Luckily, I have a large, well-curated fabric stash. Because YoungB’s primary school colours included green, I managed to find some untouched lengths that were able to be put to good use. I’ve been caught before without a warm wrap, so as well as the tabard, I included a stole (made from the remainder strip of the fabric). There wasn’t a hem in sight and I am yet to remedy that shortcoming.

At about the level of my collarbone, I pinned a White Rose of York on one shoulder and a shamrock on the other, then a St Andrew’s flag and a St Piran’s flag between them. That nodded to everyone without resorting to anything as obvious as a Union Jack.

To top it off, I borrowed a silly Guinness hat from YoungB (a St Patrick’s Day acquisition that looked much better on him). This had the value of keeping my hair tidy and my head warm while simultaneously advertising my bona fides, all of it without too much effort on my part.

I think I’d call that a win ๐Ÿ˜€


Posted by on November 23, 2020 in Family history, Sewing


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its time will come

Wrong colour entirely

With regard to sewing, you won’t be surprised to hear that it’s all about masks at present. When we were not in the middle of such an uncertain present and sedate parties were once again taking place – no dancing, reduced numbers, but able to happen – I did make that gent’s evening scarf for YoungB so that he could wear it to the fundraiser.

You might recall that we’d all agreed our fabric choice was an excellent colour; it’s shown in the above photo. However, although we’d audited it against a black shirt, when we put the finished scarf against the black suit – perhaps a denser black and certainly a greater expanse of it – YoungB and I uttered immediately and simultaneously, “Way too bright.” Dr B concurred. YoungB went on a quick hunt during his lunch break and tracked down something far less eye-catching. The scarf may yet find a use, but is presently folded and stored.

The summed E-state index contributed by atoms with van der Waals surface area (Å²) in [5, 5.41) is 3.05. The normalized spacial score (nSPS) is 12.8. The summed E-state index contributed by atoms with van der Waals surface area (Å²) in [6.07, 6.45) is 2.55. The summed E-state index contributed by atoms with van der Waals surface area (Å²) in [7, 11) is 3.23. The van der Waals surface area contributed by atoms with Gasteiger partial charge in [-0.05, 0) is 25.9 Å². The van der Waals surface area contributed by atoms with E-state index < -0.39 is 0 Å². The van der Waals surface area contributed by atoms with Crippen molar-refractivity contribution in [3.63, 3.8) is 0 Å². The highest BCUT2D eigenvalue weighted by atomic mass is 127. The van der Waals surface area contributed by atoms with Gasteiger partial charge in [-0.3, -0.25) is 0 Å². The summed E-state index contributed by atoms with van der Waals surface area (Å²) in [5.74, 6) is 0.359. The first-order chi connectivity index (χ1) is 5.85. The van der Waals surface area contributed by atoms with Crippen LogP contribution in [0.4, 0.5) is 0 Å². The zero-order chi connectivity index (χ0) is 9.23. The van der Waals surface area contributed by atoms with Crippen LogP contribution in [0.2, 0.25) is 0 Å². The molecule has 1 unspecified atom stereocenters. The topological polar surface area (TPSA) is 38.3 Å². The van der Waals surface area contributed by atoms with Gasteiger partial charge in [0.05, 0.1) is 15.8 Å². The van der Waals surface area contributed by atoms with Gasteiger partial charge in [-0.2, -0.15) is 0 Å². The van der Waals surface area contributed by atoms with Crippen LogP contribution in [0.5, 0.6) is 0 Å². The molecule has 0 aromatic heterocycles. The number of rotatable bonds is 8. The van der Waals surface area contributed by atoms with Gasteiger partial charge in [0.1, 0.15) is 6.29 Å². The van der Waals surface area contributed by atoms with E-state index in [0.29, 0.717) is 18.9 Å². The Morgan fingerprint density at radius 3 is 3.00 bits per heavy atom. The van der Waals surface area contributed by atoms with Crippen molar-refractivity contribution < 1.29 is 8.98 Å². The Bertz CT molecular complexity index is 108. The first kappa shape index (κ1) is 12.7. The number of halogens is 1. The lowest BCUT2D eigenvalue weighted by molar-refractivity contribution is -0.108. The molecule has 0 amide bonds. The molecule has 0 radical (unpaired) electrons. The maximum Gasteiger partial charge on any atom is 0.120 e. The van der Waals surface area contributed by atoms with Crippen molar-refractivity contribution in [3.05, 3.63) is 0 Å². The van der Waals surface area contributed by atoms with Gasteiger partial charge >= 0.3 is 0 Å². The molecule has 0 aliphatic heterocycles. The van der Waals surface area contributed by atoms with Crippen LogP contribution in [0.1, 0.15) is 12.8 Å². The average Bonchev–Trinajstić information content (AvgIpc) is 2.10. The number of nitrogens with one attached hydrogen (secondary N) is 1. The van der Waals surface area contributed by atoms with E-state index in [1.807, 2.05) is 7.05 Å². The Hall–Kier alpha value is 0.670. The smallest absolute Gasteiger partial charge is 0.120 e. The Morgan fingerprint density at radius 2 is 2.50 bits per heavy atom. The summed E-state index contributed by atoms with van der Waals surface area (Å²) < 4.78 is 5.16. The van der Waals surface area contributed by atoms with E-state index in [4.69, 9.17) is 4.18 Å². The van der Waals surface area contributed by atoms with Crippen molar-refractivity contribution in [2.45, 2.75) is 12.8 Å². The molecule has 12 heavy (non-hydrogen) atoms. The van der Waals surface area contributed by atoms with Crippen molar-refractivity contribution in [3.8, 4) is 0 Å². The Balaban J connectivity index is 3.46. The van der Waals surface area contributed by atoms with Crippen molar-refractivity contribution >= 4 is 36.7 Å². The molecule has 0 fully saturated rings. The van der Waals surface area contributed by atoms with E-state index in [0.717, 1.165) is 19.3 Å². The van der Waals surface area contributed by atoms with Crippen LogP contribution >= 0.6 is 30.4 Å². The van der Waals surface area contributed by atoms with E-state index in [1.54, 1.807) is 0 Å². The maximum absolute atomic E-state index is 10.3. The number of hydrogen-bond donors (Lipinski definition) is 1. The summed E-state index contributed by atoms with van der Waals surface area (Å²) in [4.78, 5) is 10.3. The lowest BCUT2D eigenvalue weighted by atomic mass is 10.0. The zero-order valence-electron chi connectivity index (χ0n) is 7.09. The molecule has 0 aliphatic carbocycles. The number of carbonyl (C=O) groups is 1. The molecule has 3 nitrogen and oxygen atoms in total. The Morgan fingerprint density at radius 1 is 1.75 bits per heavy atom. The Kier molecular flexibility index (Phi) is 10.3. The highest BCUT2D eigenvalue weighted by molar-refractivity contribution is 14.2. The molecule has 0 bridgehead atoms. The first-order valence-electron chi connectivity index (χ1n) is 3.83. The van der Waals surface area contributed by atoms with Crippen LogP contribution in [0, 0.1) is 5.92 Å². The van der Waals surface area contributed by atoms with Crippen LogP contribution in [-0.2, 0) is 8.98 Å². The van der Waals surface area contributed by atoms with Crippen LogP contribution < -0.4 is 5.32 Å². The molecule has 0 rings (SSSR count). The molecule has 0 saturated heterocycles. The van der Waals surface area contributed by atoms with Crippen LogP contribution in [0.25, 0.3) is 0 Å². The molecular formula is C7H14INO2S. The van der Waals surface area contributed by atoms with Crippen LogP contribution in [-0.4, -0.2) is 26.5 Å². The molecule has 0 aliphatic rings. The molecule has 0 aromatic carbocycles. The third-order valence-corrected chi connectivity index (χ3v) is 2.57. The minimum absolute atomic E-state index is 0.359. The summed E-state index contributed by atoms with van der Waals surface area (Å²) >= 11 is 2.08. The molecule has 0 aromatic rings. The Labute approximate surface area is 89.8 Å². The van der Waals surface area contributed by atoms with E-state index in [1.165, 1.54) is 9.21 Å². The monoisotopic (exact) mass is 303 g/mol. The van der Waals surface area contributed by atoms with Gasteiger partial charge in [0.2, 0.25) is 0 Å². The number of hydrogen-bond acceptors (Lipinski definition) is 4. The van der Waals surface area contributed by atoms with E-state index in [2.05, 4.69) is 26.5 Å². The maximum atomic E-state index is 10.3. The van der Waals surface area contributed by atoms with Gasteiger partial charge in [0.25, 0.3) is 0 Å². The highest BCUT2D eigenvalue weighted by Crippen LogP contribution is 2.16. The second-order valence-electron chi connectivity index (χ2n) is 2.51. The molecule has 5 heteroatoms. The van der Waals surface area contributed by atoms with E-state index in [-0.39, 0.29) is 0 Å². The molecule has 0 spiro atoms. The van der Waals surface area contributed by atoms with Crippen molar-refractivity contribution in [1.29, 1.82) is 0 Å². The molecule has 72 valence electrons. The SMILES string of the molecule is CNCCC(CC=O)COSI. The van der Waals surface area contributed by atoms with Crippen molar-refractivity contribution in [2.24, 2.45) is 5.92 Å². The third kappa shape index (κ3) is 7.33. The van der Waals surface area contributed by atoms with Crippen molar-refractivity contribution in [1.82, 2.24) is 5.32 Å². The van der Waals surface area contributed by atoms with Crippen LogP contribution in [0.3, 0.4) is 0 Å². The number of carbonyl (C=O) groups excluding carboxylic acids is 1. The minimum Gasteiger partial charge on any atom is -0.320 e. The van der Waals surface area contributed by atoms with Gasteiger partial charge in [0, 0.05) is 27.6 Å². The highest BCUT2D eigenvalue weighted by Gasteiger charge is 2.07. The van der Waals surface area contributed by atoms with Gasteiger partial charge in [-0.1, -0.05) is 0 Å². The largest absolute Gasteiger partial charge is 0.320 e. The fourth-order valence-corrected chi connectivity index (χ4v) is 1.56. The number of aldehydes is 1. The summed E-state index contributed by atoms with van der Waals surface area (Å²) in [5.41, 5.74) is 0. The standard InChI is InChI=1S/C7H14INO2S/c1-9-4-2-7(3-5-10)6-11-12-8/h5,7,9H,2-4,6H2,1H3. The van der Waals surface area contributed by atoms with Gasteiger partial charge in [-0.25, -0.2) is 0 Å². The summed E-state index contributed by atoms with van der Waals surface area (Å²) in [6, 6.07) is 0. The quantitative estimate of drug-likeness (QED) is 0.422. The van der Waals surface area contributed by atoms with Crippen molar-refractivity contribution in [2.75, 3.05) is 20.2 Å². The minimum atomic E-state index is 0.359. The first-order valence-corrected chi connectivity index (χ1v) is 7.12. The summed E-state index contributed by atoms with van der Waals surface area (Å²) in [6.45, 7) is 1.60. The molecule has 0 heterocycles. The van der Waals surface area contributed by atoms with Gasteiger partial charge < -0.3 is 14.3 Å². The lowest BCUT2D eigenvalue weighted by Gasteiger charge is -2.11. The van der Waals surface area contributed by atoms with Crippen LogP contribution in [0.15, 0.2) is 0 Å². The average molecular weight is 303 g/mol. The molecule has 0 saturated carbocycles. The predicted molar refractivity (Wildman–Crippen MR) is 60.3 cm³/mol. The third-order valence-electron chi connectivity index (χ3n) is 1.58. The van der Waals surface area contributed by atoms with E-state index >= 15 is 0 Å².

Dr B liked it so much he asked if he could have one, too, so it’s a good thing I bought extra fabric (truthfully not quite THAT much extra fabric, but I can make it work). A second scarf is cut and pinned, and also awaiting its moment.

May your colour choices always be precisely the right ones ๐Ÿ™‚

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Posted by on November 22, 2020 in Health, Sewing


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survival and silliness

New baby on the tiles

Although my two weeks of being back at the office was something of a slog, I turned up on time, every day – except for the day when the bus was late. Well done, me! There were some silly moments at work – I was the jockey in our team’s COVID Cup entry, for example; my pool-noodle horse and I came second – but it’s a busy time of year so it was generally a simple matter of head down and nose to the grindstone.

I managed some sensible sewing to balance the touch of silliness. Most relevantly, I dragged YoungB’s cycling bibs from the waiting pile and finished adjusting them. He was happily sporting them while commuting to the CBD on his new velocipede, and will soon be doing so again.